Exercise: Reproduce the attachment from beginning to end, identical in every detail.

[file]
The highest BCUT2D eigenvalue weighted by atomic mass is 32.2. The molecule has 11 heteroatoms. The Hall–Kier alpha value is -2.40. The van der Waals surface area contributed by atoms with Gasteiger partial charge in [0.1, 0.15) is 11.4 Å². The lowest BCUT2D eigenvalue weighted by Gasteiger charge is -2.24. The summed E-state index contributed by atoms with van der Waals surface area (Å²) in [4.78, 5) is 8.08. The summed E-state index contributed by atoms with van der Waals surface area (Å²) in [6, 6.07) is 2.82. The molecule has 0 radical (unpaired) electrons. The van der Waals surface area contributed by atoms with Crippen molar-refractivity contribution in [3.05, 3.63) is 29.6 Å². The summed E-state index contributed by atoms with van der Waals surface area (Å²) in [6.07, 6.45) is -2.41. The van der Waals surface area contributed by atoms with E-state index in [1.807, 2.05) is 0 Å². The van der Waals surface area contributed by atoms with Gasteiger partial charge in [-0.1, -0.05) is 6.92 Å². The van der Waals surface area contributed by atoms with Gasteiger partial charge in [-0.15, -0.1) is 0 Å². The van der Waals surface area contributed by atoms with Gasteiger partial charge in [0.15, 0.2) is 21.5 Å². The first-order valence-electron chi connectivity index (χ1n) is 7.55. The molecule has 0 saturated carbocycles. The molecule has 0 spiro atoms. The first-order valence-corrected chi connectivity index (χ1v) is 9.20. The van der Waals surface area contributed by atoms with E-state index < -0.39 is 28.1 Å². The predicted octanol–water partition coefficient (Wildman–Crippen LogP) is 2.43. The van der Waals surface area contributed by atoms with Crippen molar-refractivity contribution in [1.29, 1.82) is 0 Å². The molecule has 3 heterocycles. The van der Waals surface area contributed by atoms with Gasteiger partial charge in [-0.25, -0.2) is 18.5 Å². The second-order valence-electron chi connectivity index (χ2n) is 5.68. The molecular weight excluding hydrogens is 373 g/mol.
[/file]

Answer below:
The highest BCUT2D eigenvalue weighted by atomic mass is 32.2. The molecule has 11 heteroatoms. The Hall–Kier alpha value is -2.40. The van der Waals surface area contributed by atoms with Gasteiger partial charge in [0.1, 0.15) is 11.4 Å². The lowest BCUT2D eigenvalue weighted by Gasteiger charge is -2.24. The summed E-state index contributed by atoms with van der Waals surface area (Å²) in [4.78, 5) is 8.08. The summed E-state index contributed by atoms with van der Waals surface area (Å²) in [6, 6.07) is 2.82. The molecule has 0 radical (unpaired) electrons. The van der Waals surface area contributed by atoms with Crippen molar-refractivity contribution in [3.05, 3.63) is 29.6 Å². The summed E-state index contributed by atoms with van der Waals surface area (Å²) in [6.07, 6.45) is -2.41. The van der Waals surface area contributed by atoms with E-state index in [1.807, 2.05) is 0 Å². The van der Waals surface area contributed by atoms with Gasteiger partial charge in [-0.1, -0.05) is 6.92 Å². The van der Waals surface area contributed by atoms with Gasteiger partial charge in [-0.15, -0.1) is 0 Å². The van der Waals surface area contributed by atoms with Gasteiger partial charge in [0.15, 0.2) is 21.5 Å². The first-order valence-electron chi connectivity index (χ1n) is 7.55. The molecule has 0 saturated carbocycles. The molecule has 0 spiro atoms. The first-order valence-corrected chi connectivity index (χ1v) is 9.20. The van der Waals surface area contributed by atoms with E-state index < -0.39 is 28.1 Å². The predicted octanol–water partition coefficient (Wildman–Crippen LogP) is 2.43. The van der Waals surface area contributed by atoms with Crippen molar-refractivity contribution in [1.29, 1.82) is 0 Å². The molecule has 3 heterocycles. The van der Waals surface area contributed by atoms with Gasteiger partial charge in [-0.25, -0.2) is 18.5 Å². The second-order valence-electron chi connectivity index (χ2n) is 5.68. The molecular weight excluding hydrogens is 373 g/mol.